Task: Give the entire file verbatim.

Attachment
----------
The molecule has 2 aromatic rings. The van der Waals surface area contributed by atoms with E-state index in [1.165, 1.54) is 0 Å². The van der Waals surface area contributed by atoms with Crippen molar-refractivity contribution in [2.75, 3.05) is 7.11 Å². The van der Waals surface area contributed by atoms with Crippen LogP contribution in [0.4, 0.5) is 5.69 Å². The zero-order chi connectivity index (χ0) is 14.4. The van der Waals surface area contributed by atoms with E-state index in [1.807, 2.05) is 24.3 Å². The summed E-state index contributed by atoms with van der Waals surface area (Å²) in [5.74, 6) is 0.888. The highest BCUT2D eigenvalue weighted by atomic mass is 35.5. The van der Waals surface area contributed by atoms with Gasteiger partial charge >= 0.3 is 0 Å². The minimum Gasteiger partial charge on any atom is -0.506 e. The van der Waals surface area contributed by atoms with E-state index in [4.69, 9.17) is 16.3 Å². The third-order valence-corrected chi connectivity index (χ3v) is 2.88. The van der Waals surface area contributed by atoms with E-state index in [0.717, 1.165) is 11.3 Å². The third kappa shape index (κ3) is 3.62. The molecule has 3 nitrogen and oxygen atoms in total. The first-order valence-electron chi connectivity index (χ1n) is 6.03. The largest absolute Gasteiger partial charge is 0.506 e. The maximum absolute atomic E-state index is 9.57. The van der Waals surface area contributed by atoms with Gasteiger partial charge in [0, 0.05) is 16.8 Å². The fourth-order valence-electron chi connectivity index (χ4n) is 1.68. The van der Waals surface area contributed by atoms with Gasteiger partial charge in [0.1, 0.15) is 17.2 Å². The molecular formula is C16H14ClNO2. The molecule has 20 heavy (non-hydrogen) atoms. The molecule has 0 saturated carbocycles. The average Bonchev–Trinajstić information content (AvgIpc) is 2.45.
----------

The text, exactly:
The molecule has 2 aromatic rings. The van der Waals surface area contributed by atoms with E-state index in [1.165, 1.54) is 0 Å². The van der Waals surface area contributed by atoms with Crippen molar-refractivity contribution in [2.75, 3.05) is 7.11 Å². The van der Waals surface area contributed by atoms with Crippen LogP contribution in [0.4, 0.5) is 5.69 Å². The zero-order chi connectivity index (χ0) is 14.4. The van der Waals surface area contributed by atoms with E-state index in [1.807, 2.05) is 24.3 Å². The summed E-state index contributed by atoms with van der Waals surface area (Å²) in [5.74, 6) is 0.888. The highest BCUT2D eigenvalue weighted by atomic mass is 35.5. The van der Waals surface area contributed by atoms with Gasteiger partial charge >= 0.3 is 0 Å². The minimum Gasteiger partial charge on any atom is -0.506 e. The van der Waals surface area contributed by atoms with E-state index in [4.69, 9.17) is 16.3 Å². The third-order valence-corrected chi connectivity index (χ3v) is 2.88. The van der Waals surface area contributed by atoms with E-state index in [0.717, 1.165) is 11.3 Å². The third kappa shape index (κ3) is 3.62. The molecule has 3 nitrogen and oxygen atoms in total. The first-order valence-electron chi connectivity index (χ1n) is 6.03. The largest absolute Gasteiger partial charge is 0.506 e. The maximum absolute atomic E-state index is 9.57. The van der Waals surface area contributed by atoms with Gasteiger partial charge in [0, 0.05) is 16.8 Å². The fourth-order valence-electron chi connectivity index (χ4n) is 1.68. The van der Waals surface area contributed by atoms with Gasteiger partial charge in [0.1, 0.15) is 17.2 Å². The molecular formula is C16H14ClNO2. The molecule has 20 heavy (non-hydrogen) atoms. The molecule has 0 saturated carbocycles. The average Bonchev–Trinajstić information content (AvgIpc) is 2.45.